SQLover From United States of America, joined Apr 2011, 8 posts, RR: 0 Posted (3 years 2 months 2 days 8 hours ago) and read 4065 times:
During my trip to SIN last week I noticed that there were no ground marshallers directing my arriving aircraft to its final parking position at the gate. Instead I noticed an LED board on the wall of gate which displayed the aircraft type (77W in my case) with interactive coloured arrows lighting up and directing the pilot to the parking position.
This is the first time I've seen this sort of setup and was curious if this is the norm in Changi right now or was this something else?
Pihero From France, joined Jan 2005, 4402 posts, RR: 76
Reply 4, posted (3 years 2 months 2 days 3 hours ago) and read 3924 times:
Visual docking guidance systems have been around for quite some time.
AGNIS was for a time the most popular, but now a series of devices using Fresnel lenses are the rage.
Unfortunately, there is no standard system so we have to adapt.
*This article on wiki gives a nice introduction to the subject.
... as you can see these systems have been around since the early 1980s - In fact I did an Aero-student presentation to the RAeS on aircraft ground support equipment that included this 'new technology' many years ago!
It's better to ask a stupid question during training, rather than make a REALLY stupid mistake later on!
Tristarsteve From Sweden, joined Nov 2005, 3998 posts, RR: 34
Reply 9, posted (3 years 2 months 1 day 16 hours ago) and read 3686 times:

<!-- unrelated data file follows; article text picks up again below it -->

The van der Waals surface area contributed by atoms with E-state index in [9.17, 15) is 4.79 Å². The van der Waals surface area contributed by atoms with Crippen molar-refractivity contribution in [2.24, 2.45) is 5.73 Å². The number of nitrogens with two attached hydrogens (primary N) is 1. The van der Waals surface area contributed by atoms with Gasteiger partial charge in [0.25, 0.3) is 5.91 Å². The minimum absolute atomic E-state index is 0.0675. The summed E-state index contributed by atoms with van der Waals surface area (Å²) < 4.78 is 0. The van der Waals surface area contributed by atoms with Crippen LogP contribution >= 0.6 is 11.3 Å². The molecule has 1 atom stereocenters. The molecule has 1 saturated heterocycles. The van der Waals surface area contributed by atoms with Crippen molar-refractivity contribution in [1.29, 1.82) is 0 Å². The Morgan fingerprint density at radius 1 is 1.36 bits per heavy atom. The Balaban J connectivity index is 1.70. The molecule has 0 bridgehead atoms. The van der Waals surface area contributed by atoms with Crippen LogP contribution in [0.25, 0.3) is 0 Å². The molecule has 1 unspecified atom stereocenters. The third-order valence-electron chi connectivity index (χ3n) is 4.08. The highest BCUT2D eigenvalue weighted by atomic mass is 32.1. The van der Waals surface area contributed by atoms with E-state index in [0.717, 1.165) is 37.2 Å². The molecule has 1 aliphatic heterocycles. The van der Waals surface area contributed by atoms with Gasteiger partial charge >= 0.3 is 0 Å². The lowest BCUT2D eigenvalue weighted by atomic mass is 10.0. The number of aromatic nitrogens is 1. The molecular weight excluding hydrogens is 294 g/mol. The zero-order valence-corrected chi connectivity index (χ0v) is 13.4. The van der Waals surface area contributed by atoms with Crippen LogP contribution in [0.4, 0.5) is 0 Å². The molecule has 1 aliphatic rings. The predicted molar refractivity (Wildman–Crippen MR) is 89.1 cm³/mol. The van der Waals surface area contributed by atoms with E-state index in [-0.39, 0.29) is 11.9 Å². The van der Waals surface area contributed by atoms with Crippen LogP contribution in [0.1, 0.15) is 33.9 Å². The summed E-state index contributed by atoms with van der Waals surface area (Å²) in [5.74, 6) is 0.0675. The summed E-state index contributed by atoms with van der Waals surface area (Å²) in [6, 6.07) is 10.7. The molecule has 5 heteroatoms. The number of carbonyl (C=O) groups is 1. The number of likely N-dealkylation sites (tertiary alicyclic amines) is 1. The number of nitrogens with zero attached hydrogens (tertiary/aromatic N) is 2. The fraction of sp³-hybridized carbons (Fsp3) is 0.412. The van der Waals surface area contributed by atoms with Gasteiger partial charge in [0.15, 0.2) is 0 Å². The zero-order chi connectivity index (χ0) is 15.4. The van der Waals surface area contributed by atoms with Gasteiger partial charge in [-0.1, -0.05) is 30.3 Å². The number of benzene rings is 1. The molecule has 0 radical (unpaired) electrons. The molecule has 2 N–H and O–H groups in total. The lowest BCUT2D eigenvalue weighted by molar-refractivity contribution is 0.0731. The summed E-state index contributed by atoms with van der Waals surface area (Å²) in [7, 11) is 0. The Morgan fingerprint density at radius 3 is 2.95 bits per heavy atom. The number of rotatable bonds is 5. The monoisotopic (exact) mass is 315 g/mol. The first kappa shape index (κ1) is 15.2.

Well you learn something every day.
I assumed it was standard everywhere.
Here at ARN we have no marshallers at all! Every single parking stand has some sort of electronic guidance. If there is a failure and marshalling is required, someone from airport operations comes out. Usually the Duty Officer, but last week we had a fireman waving the bats.
FlyASAGuy2005 From United States of America, joined Sep 2007, 7004 posts, RR: 11
Reply 12, posted (3 years 1 month 4 weeks 1 day 8 hours ago) and read 3349 times:
Quoting ALTF4 (Reply 11): ATL has had them for a long time, at least on most (all?) Delta gates.
Sort of. When I say theat, I mean they're not as high tech as those being discussed that tell the pilot if they are off centerline etc. They are on their own there but it is exactly like a street signal light and is operated by a ramp agent on the ground standing next to the jetway. As the a/c pulls into the gate, there is a steady green; as the nose gets closer to the stop mark it goes yellow, then red when on the mark and at pilot hits the brakes. Every DL gate save for those on C and D have this system.
bohica From United States of America, joined Feb 2004, 2686 posts, RR: 0
Reply 14, posted (3 years 1 month 4 weeks 21 hours ago) and read 3234 times:
Western Airlines developed a parking system which did not require a marshaller back in the 1960's. By today's standards it was very primitive and very cheap, but it worked. It was a piece of PVC pipe which hung down from a higher bar on a couple of chains. The captain aimed the center of the windshield toward the center of the pipe and stopped when the windshield made contact with the pipe. You can see this in the following pictures.
ha763 From United States of America, joined Jan 2003, 3654 posts, RR: 5
Reply 15, posted (3 years 1 month 4 weeks 20 hours ago) and read 3232 times:
Quoting FlyASAGuy2005 (Reply 12): Sort of. When I say theat, I mean they're not as high tech as those being discussed that tell the pilot if they are off centerline etc. They are on their own there but it is exactly like a street signal light and is operated by a ramp agent on the ground standing next to the jetway. As the a/c pulls into the gate, there is a steady green; as the nose gets closer to the stop mark it goes yellow, then red when on the mark and at pilot hits the brakes.
HNL has a similar system on Overseas Terminal gates, but ours has lights to guide the pilot onto the center line. Although, the only airline I see using it is HA.